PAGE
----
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Semin Thromb Hemost. 2003 Apr;29(2):195-204.

Antiphospholipid syndrome: definition and treatment.

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  • 1Department of Haematology, Ospedali Riuniti, Bergamo, Italy.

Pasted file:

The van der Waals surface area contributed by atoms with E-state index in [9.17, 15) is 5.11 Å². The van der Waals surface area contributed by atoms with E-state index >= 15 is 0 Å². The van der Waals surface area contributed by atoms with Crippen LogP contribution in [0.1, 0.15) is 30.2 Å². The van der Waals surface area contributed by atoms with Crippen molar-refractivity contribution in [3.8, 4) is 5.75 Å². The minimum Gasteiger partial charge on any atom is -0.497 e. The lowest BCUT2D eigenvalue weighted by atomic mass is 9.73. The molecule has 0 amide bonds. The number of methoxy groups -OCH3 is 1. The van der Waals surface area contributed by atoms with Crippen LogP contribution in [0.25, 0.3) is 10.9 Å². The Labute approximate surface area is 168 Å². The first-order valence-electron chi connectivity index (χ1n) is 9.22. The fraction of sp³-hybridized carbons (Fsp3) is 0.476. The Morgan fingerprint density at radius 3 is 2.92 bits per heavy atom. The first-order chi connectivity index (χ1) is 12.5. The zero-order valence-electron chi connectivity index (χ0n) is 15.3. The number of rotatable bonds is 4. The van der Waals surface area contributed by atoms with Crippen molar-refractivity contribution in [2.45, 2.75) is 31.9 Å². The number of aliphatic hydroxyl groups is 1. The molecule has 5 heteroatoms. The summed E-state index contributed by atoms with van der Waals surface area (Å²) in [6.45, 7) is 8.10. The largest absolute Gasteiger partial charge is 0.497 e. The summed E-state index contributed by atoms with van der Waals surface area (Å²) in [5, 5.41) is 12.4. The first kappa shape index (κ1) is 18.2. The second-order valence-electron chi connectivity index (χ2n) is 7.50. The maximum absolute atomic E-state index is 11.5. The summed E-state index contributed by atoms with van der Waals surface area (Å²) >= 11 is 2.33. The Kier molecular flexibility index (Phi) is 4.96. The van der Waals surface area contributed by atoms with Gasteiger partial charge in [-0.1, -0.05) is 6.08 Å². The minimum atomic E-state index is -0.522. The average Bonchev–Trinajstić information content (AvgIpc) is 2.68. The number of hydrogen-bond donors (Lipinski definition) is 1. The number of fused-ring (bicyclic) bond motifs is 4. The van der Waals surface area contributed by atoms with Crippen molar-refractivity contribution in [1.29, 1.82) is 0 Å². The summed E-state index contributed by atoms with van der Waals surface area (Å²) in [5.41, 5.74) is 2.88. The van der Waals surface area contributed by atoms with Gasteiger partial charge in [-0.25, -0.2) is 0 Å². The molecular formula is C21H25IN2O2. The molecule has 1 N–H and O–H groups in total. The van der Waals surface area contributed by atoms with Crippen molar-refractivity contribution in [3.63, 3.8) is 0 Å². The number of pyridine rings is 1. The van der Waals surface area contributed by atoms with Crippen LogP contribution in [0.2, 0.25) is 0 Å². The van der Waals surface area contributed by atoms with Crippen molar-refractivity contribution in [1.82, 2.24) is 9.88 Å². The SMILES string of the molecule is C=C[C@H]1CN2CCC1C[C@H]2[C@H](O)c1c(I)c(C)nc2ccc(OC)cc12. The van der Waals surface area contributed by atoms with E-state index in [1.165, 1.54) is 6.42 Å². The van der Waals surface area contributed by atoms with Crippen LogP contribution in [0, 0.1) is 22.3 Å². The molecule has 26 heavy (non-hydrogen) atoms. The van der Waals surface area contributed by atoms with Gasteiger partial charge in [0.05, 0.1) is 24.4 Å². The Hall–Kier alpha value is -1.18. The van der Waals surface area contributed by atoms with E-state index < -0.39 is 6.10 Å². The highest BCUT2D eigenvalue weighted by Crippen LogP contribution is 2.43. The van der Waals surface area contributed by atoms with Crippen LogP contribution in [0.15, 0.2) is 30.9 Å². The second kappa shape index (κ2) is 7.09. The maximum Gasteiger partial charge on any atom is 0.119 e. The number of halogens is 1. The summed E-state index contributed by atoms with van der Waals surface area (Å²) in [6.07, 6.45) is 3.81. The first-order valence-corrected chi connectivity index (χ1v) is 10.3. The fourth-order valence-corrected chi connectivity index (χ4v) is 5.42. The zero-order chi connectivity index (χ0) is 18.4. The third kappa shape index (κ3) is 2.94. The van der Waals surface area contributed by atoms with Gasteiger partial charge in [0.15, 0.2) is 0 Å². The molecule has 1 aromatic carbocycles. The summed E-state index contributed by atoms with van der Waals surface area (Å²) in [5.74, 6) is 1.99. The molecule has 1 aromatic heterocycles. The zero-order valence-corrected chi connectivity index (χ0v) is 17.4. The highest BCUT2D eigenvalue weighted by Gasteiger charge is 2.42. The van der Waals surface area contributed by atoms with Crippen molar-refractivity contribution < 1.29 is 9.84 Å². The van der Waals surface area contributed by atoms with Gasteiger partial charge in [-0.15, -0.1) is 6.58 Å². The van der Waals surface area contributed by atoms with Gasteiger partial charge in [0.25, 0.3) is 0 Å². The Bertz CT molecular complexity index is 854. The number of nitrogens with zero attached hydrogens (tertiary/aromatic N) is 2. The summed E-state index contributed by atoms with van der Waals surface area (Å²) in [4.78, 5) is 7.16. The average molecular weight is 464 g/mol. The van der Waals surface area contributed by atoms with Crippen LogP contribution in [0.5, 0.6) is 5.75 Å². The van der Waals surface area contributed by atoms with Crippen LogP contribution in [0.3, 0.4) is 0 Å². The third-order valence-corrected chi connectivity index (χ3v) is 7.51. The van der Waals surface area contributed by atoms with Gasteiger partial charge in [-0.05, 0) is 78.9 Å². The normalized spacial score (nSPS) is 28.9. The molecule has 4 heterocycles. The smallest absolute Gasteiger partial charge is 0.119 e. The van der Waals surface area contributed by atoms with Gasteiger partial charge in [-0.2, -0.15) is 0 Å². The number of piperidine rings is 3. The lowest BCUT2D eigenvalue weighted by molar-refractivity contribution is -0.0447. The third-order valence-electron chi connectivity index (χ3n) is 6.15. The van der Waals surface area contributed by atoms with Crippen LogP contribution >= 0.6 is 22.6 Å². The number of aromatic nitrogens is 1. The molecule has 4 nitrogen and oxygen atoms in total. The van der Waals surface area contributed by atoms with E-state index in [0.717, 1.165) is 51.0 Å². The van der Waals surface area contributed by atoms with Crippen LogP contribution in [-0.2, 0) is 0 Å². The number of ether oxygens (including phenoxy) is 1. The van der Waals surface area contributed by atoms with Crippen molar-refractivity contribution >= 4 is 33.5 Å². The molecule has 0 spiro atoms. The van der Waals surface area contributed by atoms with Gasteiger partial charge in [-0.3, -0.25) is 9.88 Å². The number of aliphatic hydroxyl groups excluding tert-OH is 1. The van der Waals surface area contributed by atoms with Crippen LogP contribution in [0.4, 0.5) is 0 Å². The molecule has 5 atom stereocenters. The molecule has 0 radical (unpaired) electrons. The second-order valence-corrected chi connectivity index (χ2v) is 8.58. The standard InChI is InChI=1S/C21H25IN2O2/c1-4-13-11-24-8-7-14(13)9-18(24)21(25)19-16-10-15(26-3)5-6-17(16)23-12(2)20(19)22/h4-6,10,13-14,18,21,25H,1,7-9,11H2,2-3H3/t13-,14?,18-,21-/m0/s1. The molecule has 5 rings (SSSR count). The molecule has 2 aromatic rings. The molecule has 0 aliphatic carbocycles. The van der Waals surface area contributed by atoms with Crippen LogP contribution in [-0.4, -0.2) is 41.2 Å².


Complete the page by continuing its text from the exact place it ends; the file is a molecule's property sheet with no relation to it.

Antiphospholipid (aPL) antibodies (i.e., lupus anticoagulants and anticardiolipin [aCL] antibodies) are associated with obstetric complications. Recurrent spontaneous abortions and fetal death represent the obstetric criteria of the aPL syndrome. Intrauterine growth retardations, preeclampsia, and prematurity are other common clinical features not included in the syndrome. Overall, the prevalence of obstetric complications in aPL-positive women is about 15 to 20%. The presence of lupus anticoagulants carries a risk of recurrent miscarriages and fetal death ranging from and odds ratio of 3.0 to 4.8, whereas that of aCL antibodies ranges from 0.86 to 20. The mechanism(s) by which aPL antibodies causes these events still has to be defined. Thrombosis in the placental vessels, which causes placental hypoxia and eventually leads to abortion or fetal death, has been reported in aPL-positive women with obstetric complications. Impairment of embryonic implantation has also been proposed. Unfractionated or low-molecular-weight heparins, alone or in combination with low-dose aspirin, represent the current standard treatment of pregnant aPL-positive women to prevent recurrent obstetric complications. Upon treatment, the live birth rate increases from 0 to 40% to 70 to 80%. Despite these good results, heparin-treated pregnancies are still characterized by an excessive frequency of maternal and/or fetal complications, indicating the necessity of a better calibration of the dosage, duration, and timing of administration of heparin treatment.

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